As a fan of Silva’s fighting style and his career in PRIDE, this was one of those storybook endings that should really be the final fight of Wanderlei’s career.  It won’t be because he’s already announced he will fight on.  Whether he will ever get close to his glory days again is doubtful, but on this night in Japan, with the fans he first fought in front of over a decade ago cheering him on, the Wanderlei Silva of PRIDE was back and my God was everyone glad he was (apart from Brian Stann, obviously).

Silva wasn’t the only former big star in Japan who made headlines on the show.  The former 2001 K-1 kickboxing Grand Prix champion Mark Hunt showed his fearsome knock out power as he smashed Dutch giant Stefan Struve with a brutal right, left combination in the third round of their semi-main event fight.  The power in Hunt’s left hook that finished the fight was so powerful it shattered Struve’s jaw and resulted in a tooth being lodged in his cheek.

Many expected the seven foot Dutchman, who is thirteen years younger than Hunt, to win this fight handily.  His huge reach advantage, his crisp striking, his better conditioning and his superior ground game were all supporting factors that made him the clear favourite against the super popular Hunt.  In the end he was unable to use any of his physical or technical advantages.  Struve struggles to use his reach advantage effectively and it showed here as the much shorter Hunt was able to get inside and land a number of strikes throughout the fight.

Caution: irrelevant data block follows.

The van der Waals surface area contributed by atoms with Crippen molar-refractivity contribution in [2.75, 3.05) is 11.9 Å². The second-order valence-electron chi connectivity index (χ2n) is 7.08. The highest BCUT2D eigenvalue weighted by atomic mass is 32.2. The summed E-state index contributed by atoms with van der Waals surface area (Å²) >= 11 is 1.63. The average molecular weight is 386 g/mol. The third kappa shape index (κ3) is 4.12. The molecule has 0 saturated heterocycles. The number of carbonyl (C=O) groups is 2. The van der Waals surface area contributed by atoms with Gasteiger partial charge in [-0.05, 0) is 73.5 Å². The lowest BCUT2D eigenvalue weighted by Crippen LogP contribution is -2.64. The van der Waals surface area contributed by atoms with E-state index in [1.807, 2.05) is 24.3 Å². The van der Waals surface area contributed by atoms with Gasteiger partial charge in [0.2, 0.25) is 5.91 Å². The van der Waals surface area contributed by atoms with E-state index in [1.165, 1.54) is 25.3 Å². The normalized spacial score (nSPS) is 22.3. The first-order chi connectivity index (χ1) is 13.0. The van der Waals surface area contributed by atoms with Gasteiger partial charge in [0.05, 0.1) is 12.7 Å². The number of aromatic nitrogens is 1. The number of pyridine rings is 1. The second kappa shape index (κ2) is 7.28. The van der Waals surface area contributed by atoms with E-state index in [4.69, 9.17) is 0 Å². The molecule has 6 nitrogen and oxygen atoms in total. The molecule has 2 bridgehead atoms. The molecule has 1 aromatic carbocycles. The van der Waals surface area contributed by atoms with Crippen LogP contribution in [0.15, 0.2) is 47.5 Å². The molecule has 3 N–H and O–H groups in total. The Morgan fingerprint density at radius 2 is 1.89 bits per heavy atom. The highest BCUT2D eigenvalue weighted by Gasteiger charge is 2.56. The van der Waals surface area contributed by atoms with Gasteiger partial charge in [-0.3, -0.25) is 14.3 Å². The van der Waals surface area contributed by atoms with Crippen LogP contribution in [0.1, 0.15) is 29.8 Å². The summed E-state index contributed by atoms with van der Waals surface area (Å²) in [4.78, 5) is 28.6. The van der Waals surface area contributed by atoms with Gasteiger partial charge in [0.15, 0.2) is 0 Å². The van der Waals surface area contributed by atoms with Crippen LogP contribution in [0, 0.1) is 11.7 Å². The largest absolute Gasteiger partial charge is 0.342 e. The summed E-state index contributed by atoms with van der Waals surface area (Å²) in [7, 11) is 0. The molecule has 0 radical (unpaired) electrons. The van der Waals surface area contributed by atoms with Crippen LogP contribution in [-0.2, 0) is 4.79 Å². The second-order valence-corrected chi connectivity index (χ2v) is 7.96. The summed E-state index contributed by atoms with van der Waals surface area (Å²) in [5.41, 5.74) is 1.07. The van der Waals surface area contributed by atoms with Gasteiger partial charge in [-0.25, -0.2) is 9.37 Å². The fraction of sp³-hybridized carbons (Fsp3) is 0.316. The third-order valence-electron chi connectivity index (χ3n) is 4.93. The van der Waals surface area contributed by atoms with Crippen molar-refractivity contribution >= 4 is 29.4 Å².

On the ground Hunt showed his year of training with American Top Team has paid off as he was able to defend Struve’s submission attempts and in fact seemed happy to stay on the ground with Struve while everyone watching was screaming at him to stand up.  Hunt was able to get out of a submission attempt in the first and second round, as well as defend himself and escape from being fully mounted.  There is no way in hell that would have happened a year ago.